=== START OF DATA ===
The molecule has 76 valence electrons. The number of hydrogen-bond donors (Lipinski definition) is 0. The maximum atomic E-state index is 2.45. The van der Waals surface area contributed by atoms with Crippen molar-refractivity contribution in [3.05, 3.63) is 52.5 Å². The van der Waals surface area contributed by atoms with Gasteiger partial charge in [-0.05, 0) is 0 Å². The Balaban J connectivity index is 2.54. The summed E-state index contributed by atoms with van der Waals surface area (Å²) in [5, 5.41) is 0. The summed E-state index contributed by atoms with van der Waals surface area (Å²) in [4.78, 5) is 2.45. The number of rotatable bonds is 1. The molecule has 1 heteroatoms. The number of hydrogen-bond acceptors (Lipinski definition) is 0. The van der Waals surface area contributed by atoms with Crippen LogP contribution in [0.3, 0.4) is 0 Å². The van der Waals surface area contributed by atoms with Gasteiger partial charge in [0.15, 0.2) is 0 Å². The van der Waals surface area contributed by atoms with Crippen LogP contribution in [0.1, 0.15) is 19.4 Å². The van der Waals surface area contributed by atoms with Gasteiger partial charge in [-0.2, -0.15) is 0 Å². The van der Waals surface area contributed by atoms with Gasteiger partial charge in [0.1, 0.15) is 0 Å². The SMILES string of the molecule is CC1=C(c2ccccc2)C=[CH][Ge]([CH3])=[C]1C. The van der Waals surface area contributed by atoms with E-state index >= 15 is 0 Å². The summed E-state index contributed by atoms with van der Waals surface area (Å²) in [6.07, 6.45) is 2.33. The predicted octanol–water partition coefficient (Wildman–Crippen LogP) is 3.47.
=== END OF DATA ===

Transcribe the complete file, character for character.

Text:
The molecule has 76 valence electrons. The number of hydrogen-bond donors (Lipinski definition) is 0. The maximum atomic E-state index is 2.45. The van der Waals surface area contributed by atoms with Crippen molar-refractivity contribution in [3.05, 3.63) is 52.5 Å². The van der Waals surface area contributed by atoms with Gasteiger partial charge in [-0.05, 0) is 0 Å². The Balaban J connectivity index is 2.54. The summed E-state index contributed by atoms with van der Waals surface area (Å²) in [5, 5.41) is 0. The summed E-state index contributed by atoms with van der Waals surface area (Å²) in [4.78, 5) is 2.45. The number of rotatable bonds is 1. The molecule has 1 heteroatoms. The number of hydrogen-bond acceptors (Lipinski definition) is 0. The van der Waals surface area contributed by atoms with Crippen LogP contribution in [0.3, 0.4) is 0 Å². The van der Waals surface area contributed by atoms with Gasteiger partial charge in [0.15, 0.2) is 0 Å². The van der Waals surface area contributed by atoms with Crippen LogP contribution in [0.1, 0.15) is 19.4 Å². The van der Waals surface area contributed by atoms with Gasteiger partial charge in [-0.2, -0.15) is 0 Å². The van der Waals surface area contributed by atoms with Gasteiger partial charge in [0.1, 0.15) is 0 Å². The SMILES string of the molecule is CC1=C(c2ccccc2)C=[CH][Ge]([CH3])=[C]1C. The van der Waals surface area contributed by atoms with E-state index >= 15 is 0 Å². The summed E-state index contributed by atoms with van der Waals surface area (Å²) in [6.07, 6.45) is 2.33. The predicted octanol–water partition coefficient (Wildman–Crippen LogP) is 3.47.